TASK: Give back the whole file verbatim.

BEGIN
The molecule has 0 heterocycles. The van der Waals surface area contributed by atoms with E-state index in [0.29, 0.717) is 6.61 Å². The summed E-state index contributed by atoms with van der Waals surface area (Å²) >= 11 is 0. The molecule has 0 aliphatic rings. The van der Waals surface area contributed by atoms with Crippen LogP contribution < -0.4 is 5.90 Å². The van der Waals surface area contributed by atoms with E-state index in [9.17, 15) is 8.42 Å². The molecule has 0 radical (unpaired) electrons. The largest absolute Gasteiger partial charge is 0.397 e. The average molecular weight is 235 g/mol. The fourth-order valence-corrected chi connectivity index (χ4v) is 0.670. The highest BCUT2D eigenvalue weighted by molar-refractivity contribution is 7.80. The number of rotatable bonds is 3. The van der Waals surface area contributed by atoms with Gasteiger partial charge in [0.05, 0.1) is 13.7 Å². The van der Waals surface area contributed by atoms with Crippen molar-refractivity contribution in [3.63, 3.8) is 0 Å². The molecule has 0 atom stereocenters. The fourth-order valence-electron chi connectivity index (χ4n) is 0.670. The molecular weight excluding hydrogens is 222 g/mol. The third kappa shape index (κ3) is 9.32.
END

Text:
The molecule has 0 heterocycles. The van der Waals surface area contributed by atoms with E-state index in [0.29, 0.717) is 6.61 Å². The summed E-state index contributed by atoms with van der Waals surface area (Å²) >= 11 is 0. The molecule has 0 aliphatic rings. The van der Waals surface area contributed by atoms with Crippen LogP contribution < -0.4 is 5.90 Å². The van der Waals surface area contributed by atoms with E-state index in [9.17, 15) is 8.42 Å². The molecule has 0 radical (unpaired) electrons. The largest absolute Gasteiger partial charge is 0.397 e. The average molecular weight is 235 g/mol. The fourth-order valence-corrected chi connectivity index (χ4v) is 0.670. The highest BCUT2D eigenvalue weighted by molar-refractivity contribution is 7.80. The number of rotatable bonds is 3. The van der Waals surface area contributed by atoms with Gasteiger partial charge in [0.05, 0.1) is 13.7 Å². The van der Waals surface area contributed by atoms with Crippen molar-refractivity contribution in [3.63, 3.8) is 0 Å². The molecule has 0 atom stereocenters. The fourth-order valence-electron chi connectivity index (χ4n) is 0.670. The molecular weight excluding hydrogens is 222 g/mol. The third kappa shape index (κ3) is 9.32.